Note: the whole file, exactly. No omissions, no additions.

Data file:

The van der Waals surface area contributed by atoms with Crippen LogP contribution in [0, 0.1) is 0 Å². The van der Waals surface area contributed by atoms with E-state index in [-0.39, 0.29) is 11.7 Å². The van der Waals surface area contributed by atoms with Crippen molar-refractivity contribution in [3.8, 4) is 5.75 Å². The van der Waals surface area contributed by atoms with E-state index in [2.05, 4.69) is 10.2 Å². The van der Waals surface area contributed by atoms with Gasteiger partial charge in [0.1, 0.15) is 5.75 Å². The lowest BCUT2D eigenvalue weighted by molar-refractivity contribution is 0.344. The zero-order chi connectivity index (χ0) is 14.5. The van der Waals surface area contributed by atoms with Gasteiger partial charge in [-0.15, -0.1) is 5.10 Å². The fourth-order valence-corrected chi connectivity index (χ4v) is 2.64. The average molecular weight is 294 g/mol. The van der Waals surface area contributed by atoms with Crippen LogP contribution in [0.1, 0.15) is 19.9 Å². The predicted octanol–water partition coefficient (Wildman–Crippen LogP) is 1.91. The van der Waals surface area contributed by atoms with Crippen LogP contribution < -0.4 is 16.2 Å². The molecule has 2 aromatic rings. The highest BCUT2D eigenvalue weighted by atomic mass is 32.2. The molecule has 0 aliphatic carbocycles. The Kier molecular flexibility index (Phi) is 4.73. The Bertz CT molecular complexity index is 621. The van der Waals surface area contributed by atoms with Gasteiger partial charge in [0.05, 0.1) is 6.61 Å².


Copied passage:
The van der Waals surface area contributed by atoms with Crippen LogP contribution in [0, 0.1) is 0 Å². The van der Waals surface area contributed by atoms with E-state index in [-0.39, 0.29) is 11.7 Å². The van der Waals surface area contributed by atoms with Crippen molar-refractivity contribution in [3.8, 4) is 5.75 Å². The van der Waals surface area contributed by atoms with E-state index in [2.05, 4.69) is 10.2 Å². The van der Waals surface area contributed by atoms with Gasteiger partial charge in [0.1, 0.15) is 5.75 Å². The lowest BCUT2D eigenvalue weighted by molar-refractivity contribution is 0.344. The zero-order chi connectivity index (χ0) is 14.5. The van der Waals surface area contributed by atoms with Gasteiger partial charge in [-0.15, -0.1) is 5.10 Å². The fourth-order valence-corrected chi connectivity index (χ4v) is 2.64. The average molecular weight is 294 g/mol. The van der Waals surface area contributed by atoms with Crippen LogP contribution in [0.1, 0.15) is 19.9 Å². The predicted octanol–water partition coefficient (Wildman–Crippen LogP) is 1.91. The van der Waals surface area contributed by atoms with Crippen LogP contribution < -0.4 is 16.2 Å². The molecule has 2 aromatic rings. The highest BCUT2D eigenvalue weighted by atomic mass is 32.2. The molecule has 0 aliphatic carbocycles. The Kier molecular flexibility index (Phi) is 4.73. The Bertz CT molecular complexity index is 621. The van der Waals surface area contributed by atoms with Gasteiger partial charge in [0.05, 0.1) is 6.61 Å².